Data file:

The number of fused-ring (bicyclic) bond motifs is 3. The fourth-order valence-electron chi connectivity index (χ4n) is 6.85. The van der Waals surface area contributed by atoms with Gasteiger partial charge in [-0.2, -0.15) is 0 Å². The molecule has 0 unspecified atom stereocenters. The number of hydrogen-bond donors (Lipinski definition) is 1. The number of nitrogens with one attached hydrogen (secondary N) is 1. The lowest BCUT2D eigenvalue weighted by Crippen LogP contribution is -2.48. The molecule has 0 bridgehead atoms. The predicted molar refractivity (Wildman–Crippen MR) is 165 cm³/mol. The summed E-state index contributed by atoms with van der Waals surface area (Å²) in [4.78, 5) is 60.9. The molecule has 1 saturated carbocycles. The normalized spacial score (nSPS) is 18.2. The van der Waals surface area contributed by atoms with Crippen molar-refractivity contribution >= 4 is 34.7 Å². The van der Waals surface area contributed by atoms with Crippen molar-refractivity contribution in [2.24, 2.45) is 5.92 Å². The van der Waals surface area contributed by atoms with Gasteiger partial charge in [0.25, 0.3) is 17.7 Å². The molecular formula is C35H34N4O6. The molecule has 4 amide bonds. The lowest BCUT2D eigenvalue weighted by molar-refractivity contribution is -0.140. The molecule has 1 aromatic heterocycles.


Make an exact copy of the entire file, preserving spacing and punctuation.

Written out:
The number of fused-ring (bicyclic) bond motifs is 3. The fourth-order valence-electron chi connectivity index (χ4n) is 6.85. The van der Waals surface area contributed by atoms with Gasteiger partial charge in [-0.2, -0.15) is 0 Å². The molecule has 0 unspecified atom stereocenters. The number of hydrogen-bond donors (Lipinski definition) is 1. The number of nitrogens with one attached hydrogen (secondary N) is 1. The lowest BCUT2D eigenvalue weighted by Crippen LogP contribution is -2.48. The molecule has 0 bridgehead atoms. The predicted molar refractivity (Wildman–Crippen MR) is 165 cm³/mol. The summed E-state index contributed by atoms with van der Waals surface area (Å²) in [4.78, 5) is 60.9. The molecule has 1 saturated carbocycles. The normalized spacial score (nSPS) is 18.2. The van der Waals surface area contributed by atoms with Crippen molar-refractivity contribution >= 4 is 34.7 Å². The van der Waals surface area contributed by atoms with Crippen molar-refractivity contribution in [2.24, 2.45) is 5.92 Å². The van der Waals surface area contributed by atoms with Gasteiger partial charge in [0.25, 0.3) is 17.7 Å². The molecular formula is C35H34N4O6. The molecule has 4 amide bonds. The lowest BCUT2D eigenvalue weighted by molar-refractivity contribution is -0.140. The molecule has 1 aromatic heterocycles.